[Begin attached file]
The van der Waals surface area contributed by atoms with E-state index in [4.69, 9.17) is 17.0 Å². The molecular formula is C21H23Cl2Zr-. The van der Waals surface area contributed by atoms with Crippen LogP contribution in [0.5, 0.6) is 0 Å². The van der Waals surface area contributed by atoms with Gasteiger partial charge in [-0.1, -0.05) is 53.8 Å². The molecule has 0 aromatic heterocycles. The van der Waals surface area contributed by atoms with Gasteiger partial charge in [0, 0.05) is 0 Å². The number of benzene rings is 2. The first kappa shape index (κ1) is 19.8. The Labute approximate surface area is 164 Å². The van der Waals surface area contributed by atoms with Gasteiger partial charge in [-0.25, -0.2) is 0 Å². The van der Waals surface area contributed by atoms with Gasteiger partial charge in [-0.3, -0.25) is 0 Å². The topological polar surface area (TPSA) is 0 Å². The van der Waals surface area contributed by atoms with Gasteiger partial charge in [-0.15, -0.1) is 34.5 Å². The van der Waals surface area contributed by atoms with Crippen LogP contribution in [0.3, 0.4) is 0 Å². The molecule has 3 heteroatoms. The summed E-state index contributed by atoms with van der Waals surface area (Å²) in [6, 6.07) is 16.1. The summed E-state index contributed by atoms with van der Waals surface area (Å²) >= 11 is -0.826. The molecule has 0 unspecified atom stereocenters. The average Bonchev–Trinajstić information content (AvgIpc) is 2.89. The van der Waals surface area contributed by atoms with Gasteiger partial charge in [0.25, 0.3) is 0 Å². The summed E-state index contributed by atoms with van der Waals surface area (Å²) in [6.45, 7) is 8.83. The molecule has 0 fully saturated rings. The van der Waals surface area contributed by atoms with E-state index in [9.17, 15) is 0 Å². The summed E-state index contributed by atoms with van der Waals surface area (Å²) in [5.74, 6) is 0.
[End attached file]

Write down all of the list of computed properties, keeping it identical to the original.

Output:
The van der Waals surface area contributed by atoms with E-state index in [4.69, 9.17) is 17.0 Å². The molecular formula is C21H23Cl2Zr-. The van der Waals surface area contributed by atoms with Crippen LogP contribution in [0.5, 0.6) is 0 Å². The van der Waals surface area contributed by atoms with Gasteiger partial charge in [-0.1, -0.05) is 53.8 Å². The molecule has 0 aromatic heterocycles. The van der Waals surface area contributed by atoms with Gasteiger partial charge in [0, 0.05) is 0 Å². The number of benzene rings is 2. The first kappa shape index (κ1) is 19.8. The Labute approximate surface area is 164 Å². The van der Waals surface area contributed by atoms with Gasteiger partial charge in [-0.25, -0.2) is 0 Å². The van der Waals surface area contributed by atoms with Gasteiger partial charge in [-0.3, -0.25) is 0 Å². The topological polar surface area (TPSA) is 0 Å². The van der Waals surface area contributed by atoms with Gasteiger partial charge in [-0.15, -0.1) is 34.5 Å². The van der Waals surface area contributed by atoms with Crippen LogP contribution in [0.3, 0.4) is 0 Å². The molecule has 3 heteroatoms. The summed E-state index contributed by atoms with van der Waals surface area (Å²) in [6, 6.07) is 16.1. The summed E-state index contributed by atoms with van der Waals surface area (Å²) >= 11 is -0.826. The molecule has 0 unspecified atom stereocenters. The average Bonchev–Trinajstić information content (AvgIpc) is 2.89. The van der Waals surface area contributed by atoms with Gasteiger partial charge in [0.25, 0.3) is 0 Å². The summed E-state index contributed by atoms with van der Waals surface area (Å²) in [6.45, 7) is 8.83. The molecule has 0 fully saturated rings. The van der Waals surface area contributed by atoms with E-state index in [9.17, 15) is 0 Å². The summed E-state index contributed by atoms with van der Waals surface area (Å²) in [5.74, 6) is 0.